Joan Didion says we tell ourselves stories in order to live. Up until the point that it wasn’t, my story was that of the cool (re: non-self-pitying, non-self-analyzing) girl who could drink with the boys and still maintain cohesion in the rest of her life.
Once, I allowed a boy I didn’t care enough about parade me around at a party and tell his friends he was taking me home with him. I didn’t protest when he handed me a new drink before I’d finished the first one and encouraged me to keep up with him, even though he easily had 100 pounds on me. I simply gave in, followed him back to his room like he wanted. When the other version of myself emerged, lying in his bed and staring at the brown blooming stains the air conditioner produced on the ceiling, she didn’t protest. She just fell asleep.
There are countless images, frozen on digital cameras before smart phones, of this girl. Most of the time, she looks happy—red cheeked, puffy faced, mid-laugh, happy. I look at these images now and wonder how much of this happiness was real, and how much was just desperate to believe it.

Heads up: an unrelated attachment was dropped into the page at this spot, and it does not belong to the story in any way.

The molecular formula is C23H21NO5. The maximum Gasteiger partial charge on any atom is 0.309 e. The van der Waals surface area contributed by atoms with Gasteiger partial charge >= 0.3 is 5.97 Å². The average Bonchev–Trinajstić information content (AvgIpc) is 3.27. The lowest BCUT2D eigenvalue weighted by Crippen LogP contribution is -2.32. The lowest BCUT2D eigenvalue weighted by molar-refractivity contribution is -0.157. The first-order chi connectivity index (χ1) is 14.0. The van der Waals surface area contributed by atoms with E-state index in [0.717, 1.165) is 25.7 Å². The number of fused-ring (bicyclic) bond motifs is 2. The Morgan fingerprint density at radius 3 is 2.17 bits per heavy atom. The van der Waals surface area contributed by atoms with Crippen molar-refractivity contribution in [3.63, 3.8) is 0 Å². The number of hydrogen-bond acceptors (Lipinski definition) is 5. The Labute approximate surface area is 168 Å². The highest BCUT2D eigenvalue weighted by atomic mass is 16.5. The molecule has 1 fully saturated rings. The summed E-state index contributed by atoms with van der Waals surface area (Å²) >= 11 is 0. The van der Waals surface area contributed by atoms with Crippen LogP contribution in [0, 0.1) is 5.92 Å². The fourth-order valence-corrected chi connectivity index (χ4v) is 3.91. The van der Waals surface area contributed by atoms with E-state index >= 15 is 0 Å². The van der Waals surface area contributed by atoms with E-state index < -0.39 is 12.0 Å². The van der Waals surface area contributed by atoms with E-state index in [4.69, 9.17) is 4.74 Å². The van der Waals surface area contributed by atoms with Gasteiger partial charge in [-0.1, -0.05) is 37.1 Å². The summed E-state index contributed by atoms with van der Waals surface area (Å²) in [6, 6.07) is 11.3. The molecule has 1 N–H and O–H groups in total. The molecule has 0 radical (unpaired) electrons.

According to the National Institute on Alcohol Abuse and Alcoholism, about four out of five college students drink, and half of those binge drink. Each year, students report negative consequences from their drinking, including: assault, sexual abuse, injury, health problems, suicide attempts, and most ubiquitously, academic problems.
I dropped from an A-B student in high school to a B-C student my first semester at college. I’d claimed Economics as a major because it was the only mildly interesting class I’d taken that year, aside from English classes, which I loved but was positive wouldn’t get me anywhere. But I didn’t care enough about Economics. I couldn’t study my way through a hangover the way my friends could. I could open the pages of a textbook and merely stare, wearing my headache and red eyes like some kind of badge. I was proud to be a drinker. I thought it said something about me, something that invoked coolness, or at least don’t-give-a-fuck-ness. School mattered less to me than how invincible I felt when I drank. My whole week was centered on waiting for Thursday, when it felt acceptable to start drinking again.